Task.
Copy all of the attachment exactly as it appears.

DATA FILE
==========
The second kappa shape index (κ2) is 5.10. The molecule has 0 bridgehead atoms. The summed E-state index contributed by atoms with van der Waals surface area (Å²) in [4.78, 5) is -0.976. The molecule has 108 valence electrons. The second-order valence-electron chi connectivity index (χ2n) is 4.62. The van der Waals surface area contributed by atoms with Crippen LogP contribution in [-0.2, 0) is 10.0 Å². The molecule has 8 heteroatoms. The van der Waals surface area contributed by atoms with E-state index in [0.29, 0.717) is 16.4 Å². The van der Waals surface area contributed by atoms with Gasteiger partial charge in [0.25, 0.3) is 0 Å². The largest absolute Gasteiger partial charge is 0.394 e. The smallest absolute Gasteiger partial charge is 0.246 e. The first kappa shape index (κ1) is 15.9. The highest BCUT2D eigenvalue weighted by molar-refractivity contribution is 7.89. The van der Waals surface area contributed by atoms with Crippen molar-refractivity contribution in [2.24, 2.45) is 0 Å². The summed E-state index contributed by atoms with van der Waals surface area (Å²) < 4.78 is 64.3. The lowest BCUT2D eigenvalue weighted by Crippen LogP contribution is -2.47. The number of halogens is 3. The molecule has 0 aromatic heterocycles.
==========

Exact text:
The second kappa shape index (κ2) is 5.10. The molecule has 0 bridgehead atoms. The summed E-state index contributed by atoms with van der Waals surface area (Å²) in [4.78, 5) is -0.976. The molecule has 108 valence electrons. The second-order valence-electron chi connectivity index (χ2n) is 4.62. The van der Waals surface area contributed by atoms with Crippen LogP contribution in [-0.2, 0) is 10.0 Å². The molecule has 8 heteroatoms. The van der Waals surface area contributed by atoms with E-state index in [0.29, 0.717) is 16.4 Å². The van der Waals surface area contributed by atoms with Gasteiger partial charge in [0.25, 0.3) is 0 Å². The largest absolute Gasteiger partial charge is 0.394 e. The smallest absolute Gasteiger partial charge is 0.246 e. The first kappa shape index (κ1) is 15.9. The highest BCUT2D eigenvalue weighted by molar-refractivity contribution is 7.89. The van der Waals surface area contributed by atoms with Crippen molar-refractivity contribution in [2.24, 2.45) is 0 Å². The summed E-state index contributed by atoms with van der Waals surface area (Å²) < 4.78 is 64.3. The lowest BCUT2D eigenvalue weighted by Crippen LogP contribution is -2.47. The number of halogens is 3. The molecule has 0 aromatic heterocycles.